“Na Amazônia, temos um grande conjunto de áreas em estudo. Um dos focos é a região de Paragominas, que tem um histórico de extração madeireira. E inclui também Santarém, onde vem avançando a agricultura, principalmente a soja”, contou Vieira.
Os pesquisadores farão inventários florestais, coletando dados como quantidade de biomassa viva acima do solo, densidade da madeira, diâmetro e altura das árvores, quantidade de serapilheira (camada formada por matéria orgânica morta em diferentes estágios de decomposição) e diversidade de espécies vegetais e animais.
“Um dos objetivos é investigar o estoque de carbono nessas áreas e de que forma ele é alterado com os diferentes usos. Depois vamos relacionar esse dado com a mudança em relação à diversidade de espécies que ocorrem nessas áreas, trabalhando principalmente com um levantamento de espécies de árvores e de aves”, explicou Vieira.
A coleta de dados deve seguir pelos próximos quatro anos. Na avaliação de Vieira, está sendo criada uma estrutura que poderá ser mantida após o término do projeto, se houver novo financiamento. “O ideal é acompanhar os processos de mudança no longo prazo para entender de fato como essas áreas estão se comportando diante das pressões humanas e das mudanças climáticas”, disse.
Joly concorda. “O projeto vai estabelecer uma rede intensiva de monitoramento de áreas que vão desde florestas intactas até florestas altamente fragmentadas e alteradas pelo homem. Isso permitirá avaliar as correlações entre biodiversidade e funcionamento de ecossistemas, tanto na escala local como regional e global – quando estiverem integrados os dados da Mata Atlântica, da Floresta Amazônica e da Malásia”, disse.
Os resultados obtidos, acrescentou Joly, permitirão também o aperfeiçoamento de políticas públicas para promover o pagamento de serviços ambientais, como os de proteção a recursos hídricos e de estoques de carbono.
Entre as instituições envolvidas na pesquisa estão Lancaster University, University of Oxford, University of Leeds, Imperial College London, University of Edinburgh, Unicamp, Universidade de São Paulo (USP), Instituto Agronômico de Campinas (IAC), Museu Paraense Emílio Goeldi, Empresa Brasileira de Pesquisa Agropecuária (Embrapa), Universidade de Taubaté e a Fundação Florestal da Secretaria do Meio Ambiente do Estado de São Paulo.
JC e-mail 4895, de 14 de fevereiro de 2014
Segundo as alegações, não há pessoal suficiente para exercer uma fiscalização contínua na região
Levantamento feito pela pesquisadora Sannie Muniz Brum com 35 comunidades de pescadores em área de reserva de desenvolvimento sustentável, na região do Baixo Rio Purus, no Amazonas, constatou que botos-vermelhos, conhecidos também como botos-cor-de-rosa, estão sendo mortos e usados como isca para a pesca do peixe piracatinga (Callophysusmacropterus).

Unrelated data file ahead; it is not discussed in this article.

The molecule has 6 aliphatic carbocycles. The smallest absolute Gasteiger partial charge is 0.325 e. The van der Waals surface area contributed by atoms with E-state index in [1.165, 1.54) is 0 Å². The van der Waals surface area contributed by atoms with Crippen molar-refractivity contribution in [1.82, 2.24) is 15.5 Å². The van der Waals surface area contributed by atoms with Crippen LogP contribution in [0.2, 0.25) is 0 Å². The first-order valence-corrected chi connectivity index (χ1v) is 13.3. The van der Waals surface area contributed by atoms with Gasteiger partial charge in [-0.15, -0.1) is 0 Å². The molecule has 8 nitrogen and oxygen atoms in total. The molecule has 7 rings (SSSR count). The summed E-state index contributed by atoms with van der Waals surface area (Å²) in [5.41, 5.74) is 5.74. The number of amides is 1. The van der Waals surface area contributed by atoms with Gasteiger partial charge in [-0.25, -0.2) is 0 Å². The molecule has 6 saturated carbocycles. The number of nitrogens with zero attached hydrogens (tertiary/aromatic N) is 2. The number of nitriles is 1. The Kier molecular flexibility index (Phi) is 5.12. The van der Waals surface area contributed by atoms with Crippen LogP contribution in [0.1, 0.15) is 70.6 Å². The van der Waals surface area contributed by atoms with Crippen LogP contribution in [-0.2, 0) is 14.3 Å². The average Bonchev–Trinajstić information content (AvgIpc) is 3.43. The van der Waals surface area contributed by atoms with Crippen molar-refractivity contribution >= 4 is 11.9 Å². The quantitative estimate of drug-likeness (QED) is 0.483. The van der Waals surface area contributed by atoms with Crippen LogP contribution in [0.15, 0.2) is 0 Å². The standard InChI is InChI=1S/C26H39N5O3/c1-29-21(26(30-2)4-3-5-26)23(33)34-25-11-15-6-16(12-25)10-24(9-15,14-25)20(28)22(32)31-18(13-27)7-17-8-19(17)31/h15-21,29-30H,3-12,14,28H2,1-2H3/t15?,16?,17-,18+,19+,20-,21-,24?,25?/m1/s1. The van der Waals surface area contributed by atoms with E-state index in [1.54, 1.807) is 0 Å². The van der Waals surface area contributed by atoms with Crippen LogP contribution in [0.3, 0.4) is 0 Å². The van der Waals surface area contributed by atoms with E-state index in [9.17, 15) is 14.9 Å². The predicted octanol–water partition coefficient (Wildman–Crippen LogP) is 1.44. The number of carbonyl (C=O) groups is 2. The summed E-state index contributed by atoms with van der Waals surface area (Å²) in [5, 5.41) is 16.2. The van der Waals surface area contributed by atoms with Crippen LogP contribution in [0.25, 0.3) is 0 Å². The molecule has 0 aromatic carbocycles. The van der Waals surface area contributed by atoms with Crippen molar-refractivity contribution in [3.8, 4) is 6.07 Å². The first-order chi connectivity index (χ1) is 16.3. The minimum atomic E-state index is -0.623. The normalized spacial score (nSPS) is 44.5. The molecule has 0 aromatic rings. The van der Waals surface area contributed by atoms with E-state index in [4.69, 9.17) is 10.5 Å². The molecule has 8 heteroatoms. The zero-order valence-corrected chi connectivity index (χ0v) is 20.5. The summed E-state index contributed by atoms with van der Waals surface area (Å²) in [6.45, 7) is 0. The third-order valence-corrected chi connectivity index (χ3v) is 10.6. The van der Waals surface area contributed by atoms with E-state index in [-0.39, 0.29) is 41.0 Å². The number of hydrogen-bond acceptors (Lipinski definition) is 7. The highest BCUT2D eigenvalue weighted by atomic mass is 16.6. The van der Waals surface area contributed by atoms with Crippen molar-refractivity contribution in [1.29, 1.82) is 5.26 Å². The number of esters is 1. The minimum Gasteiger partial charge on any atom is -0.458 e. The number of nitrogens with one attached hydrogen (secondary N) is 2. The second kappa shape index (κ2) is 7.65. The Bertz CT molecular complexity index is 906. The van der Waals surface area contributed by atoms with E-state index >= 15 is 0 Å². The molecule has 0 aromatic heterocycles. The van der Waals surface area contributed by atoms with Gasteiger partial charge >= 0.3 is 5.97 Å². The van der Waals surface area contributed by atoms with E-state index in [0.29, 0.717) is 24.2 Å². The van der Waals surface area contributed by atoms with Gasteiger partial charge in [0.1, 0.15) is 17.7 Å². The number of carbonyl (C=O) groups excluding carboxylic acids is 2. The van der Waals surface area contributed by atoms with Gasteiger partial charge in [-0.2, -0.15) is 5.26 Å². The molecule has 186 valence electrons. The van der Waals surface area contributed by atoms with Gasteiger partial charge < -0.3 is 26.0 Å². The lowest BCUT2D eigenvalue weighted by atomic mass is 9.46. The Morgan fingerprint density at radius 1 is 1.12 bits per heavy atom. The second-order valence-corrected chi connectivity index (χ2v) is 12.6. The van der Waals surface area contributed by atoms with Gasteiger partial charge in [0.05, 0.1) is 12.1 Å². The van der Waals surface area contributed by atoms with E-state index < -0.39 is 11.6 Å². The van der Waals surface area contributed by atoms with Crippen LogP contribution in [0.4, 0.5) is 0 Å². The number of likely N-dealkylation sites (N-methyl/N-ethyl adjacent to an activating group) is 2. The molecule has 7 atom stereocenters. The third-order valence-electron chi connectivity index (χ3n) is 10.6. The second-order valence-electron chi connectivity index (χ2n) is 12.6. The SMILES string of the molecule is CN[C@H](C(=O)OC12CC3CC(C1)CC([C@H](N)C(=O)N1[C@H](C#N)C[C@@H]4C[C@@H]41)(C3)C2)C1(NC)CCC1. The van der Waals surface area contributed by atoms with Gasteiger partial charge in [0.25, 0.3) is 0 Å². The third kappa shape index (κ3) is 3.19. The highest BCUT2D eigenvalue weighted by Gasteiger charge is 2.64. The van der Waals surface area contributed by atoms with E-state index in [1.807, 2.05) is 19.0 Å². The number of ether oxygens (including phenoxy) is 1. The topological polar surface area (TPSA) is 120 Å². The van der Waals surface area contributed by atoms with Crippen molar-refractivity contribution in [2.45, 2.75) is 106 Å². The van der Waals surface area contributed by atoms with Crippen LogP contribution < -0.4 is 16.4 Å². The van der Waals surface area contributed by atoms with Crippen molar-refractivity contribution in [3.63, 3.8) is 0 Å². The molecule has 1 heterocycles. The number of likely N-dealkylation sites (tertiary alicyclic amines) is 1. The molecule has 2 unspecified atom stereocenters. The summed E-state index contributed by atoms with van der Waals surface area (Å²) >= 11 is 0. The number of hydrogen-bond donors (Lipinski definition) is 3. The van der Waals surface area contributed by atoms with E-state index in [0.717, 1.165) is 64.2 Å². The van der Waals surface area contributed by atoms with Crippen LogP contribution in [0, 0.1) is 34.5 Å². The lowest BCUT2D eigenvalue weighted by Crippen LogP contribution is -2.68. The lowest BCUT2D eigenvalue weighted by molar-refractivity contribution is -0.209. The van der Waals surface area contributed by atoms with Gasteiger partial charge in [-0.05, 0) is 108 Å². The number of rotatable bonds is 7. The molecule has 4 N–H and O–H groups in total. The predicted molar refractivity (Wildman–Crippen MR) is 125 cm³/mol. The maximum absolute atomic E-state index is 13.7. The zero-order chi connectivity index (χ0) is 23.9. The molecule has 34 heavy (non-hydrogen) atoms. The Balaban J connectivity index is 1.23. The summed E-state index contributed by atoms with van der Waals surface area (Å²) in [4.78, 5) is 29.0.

Sannie é pesquisadora do Instituto Piagaçu (IPI) e colaboradora da Associação Amigos do Peixe-Boi (Ampa). O projeto teve apoio da Fundação Boticário de Proteção à Natureza. Sannie alerta que, no longo prazo, essa prática pode acabar levando à extinção do “golfinho da Amazônia”. “As medidas têm que ser tomadas agora. Se não, é extinção”, disse Sannie hoje (13) à Agência Brasil.
A coordenadora adjunta do Centro Nacional de Pesquisa e Conservação de Mamíferos Aquáticos (CMA) do Instituto Chico Mendes de Conservação da Biodiversidade (ICMBio), Carla Marques, disse que, em comitês internacionais, o governo brasileiro tem sido cobrado sobre a preservação dos botos da Amazônia.
O problema, disse, é que não há pessoal suficiente para exercer uma fiscalização contínua na região. O ICMBio fiscaliza as áreas dentro das unidades de conservação e o Instituto Nacional do Meio Ambiente e Recursos Naturais Renováveis (Ibama) se encarrega de fiscalizar fora dessas unidades. “Dentro do instituto tem uma política de tentar evitar que ocorram essas práticas, mas o ICMBio não tem o poder de polícia”.
Carla Marques informou que têm sido feitas campanhas pelo governo em conjunto com o Centro de Estudo e Pesquisa da Amazônia (Cepam). O órgão do Ministério do Meio Ambiente tem conhecimento da utilização do golfinho como isca para pesca, o que é ilegal, e está articulando ações para coibir a prática em parceria com o Ibama e o próprio ministério. “A gente tem feito algumas ações de fiscalização em conjunto com o Ibama, mas as ações são pontuais. A Amazônia é um mundo inteiro. A gente não consegue coibir tudo”.
Carla admitiu que esse é um problema de difícil solução e que ocorre em outros países. Ela acredita que para resolver o problema, só com fiscalização. “Está todo mundo pensando em tentar mitigar esse problema, mas é de difícil solução pela falta de pessoal que se tem. Os dois órgãos têm pouco contingente para atender a uma região como a Amazônia”. Ela relatou, inclusive, que algumas ações ocorrem em parceria com a Polícia Federal e as polícias locais. “Mas são pontuais. A gente não consegue estar presente o tempo todo. E a pesca continua”.
Além de uma fiscalização mais rigorosa e permanente, a pesquisadora Sannie Brum defendeu a necessidade de se levar às comunidades que habitam em áreas protegidas informações para que saibam que é crime e ilegal usar botos-vermelhos como isca para a pesca. “É preciso que haja uma conscientização. Eles [pescadores] sabem que é proibido, que não podem fazer”. É preciso que haja uma coibição efetiva para que decidam parar essa prática. “Educar e trazer informações são medidas para a conscientização dos pescadores”.
Segundo a pesquisadora, a mortalidade do golfinhos é elevada na região do Baixo Purus devido à atividade de pesca da piracatinga. Considerando 15 toneladas pescadas somente na região, de acordo com relato dos próprios pescadores, a estimativa é que até 144 botos-cor-de-rosa sejam mortos por ano para virar isca. “É um absurdo”.